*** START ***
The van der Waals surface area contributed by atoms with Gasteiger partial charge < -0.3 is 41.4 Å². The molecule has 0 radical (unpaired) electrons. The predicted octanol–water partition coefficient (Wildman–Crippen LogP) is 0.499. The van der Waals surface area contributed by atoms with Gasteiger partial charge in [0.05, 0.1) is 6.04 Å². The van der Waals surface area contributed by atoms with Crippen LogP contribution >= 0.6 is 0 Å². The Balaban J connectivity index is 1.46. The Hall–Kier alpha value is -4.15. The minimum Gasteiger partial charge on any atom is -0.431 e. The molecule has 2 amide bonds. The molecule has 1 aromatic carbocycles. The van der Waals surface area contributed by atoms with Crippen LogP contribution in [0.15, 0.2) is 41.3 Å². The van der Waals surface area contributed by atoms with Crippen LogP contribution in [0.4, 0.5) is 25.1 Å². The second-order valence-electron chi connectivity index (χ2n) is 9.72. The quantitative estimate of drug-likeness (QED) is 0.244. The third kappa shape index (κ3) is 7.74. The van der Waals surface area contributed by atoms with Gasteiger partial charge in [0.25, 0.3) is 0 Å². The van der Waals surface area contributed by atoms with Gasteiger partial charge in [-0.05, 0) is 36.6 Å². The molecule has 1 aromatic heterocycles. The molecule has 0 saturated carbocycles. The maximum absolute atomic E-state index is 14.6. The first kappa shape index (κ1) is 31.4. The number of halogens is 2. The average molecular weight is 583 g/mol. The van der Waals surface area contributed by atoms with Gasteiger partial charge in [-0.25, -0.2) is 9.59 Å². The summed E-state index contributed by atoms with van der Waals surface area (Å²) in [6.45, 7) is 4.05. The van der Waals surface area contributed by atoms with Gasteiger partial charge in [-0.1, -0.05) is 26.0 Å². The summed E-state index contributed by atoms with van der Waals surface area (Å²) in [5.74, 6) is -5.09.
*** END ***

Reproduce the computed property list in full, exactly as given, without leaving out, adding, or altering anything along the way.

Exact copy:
The van der Waals surface area contributed by atoms with Gasteiger partial charge < -0.3 is 41.4 Å². The molecule has 0 radical (unpaired) electrons. The predicted octanol–water partition coefficient (Wildman–Crippen LogP) is 0.499. The van der Waals surface area contributed by atoms with Gasteiger partial charge in [0.05, 0.1) is 6.04 Å². The van der Waals surface area contributed by atoms with Crippen LogP contribution >= 0.6 is 0 Å². The Balaban J connectivity index is 1.46. The Hall–Kier alpha value is -4.15. The minimum Gasteiger partial charge on any atom is -0.431 e. The molecule has 2 amide bonds. The molecule has 1 aromatic carbocycles. The van der Waals surface area contributed by atoms with Crippen LogP contribution in [0.15, 0.2) is 41.3 Å². The van der Waals surface area contributed by atoms with Crippen LogP contribution in [0.4, 0.5) is 25.1 Å². The second-order valence-electron chi connectivity index (χ2n) is 9.72. The quantitative estimate of drug-likeness (QED) is 0.244. The third kappa shape index (κ3) is 7.74. The van der Waals surface area contributed by atoms with Gasteiger partial charge in [0.25, 0.3) is 0 Å². The van der Waals surface area contributed by atoms with Gasteiger partial charge in [-0.05, 0) is 36.6 Å². The molecule has 1 aromatic heterocycles. The molecule has 0 saturated carbocycles. The maximum absolute atomic E-state index is 14.6. The first kappa shape index (κ1) is 31.4. The number of halogens is 2. The average molecular weight is 583 g/mol. The van der Waals surface area contributed by atoms with Gasteiger partial charge in [-0.25, -0.2) is 9.59 Å². The summed E-state index contributed by atoms with van der Waals surface area (Å²) in [6.45, 7) is 4.05. The van der Waals surface area contributed by atoms with Gasteiger partial charge in [-0.1, -0.05) is 26.0 Å². The summed E-state index contributed by atoms with van der Waals surface area (Å²) in [5.74, 6) is -5.09.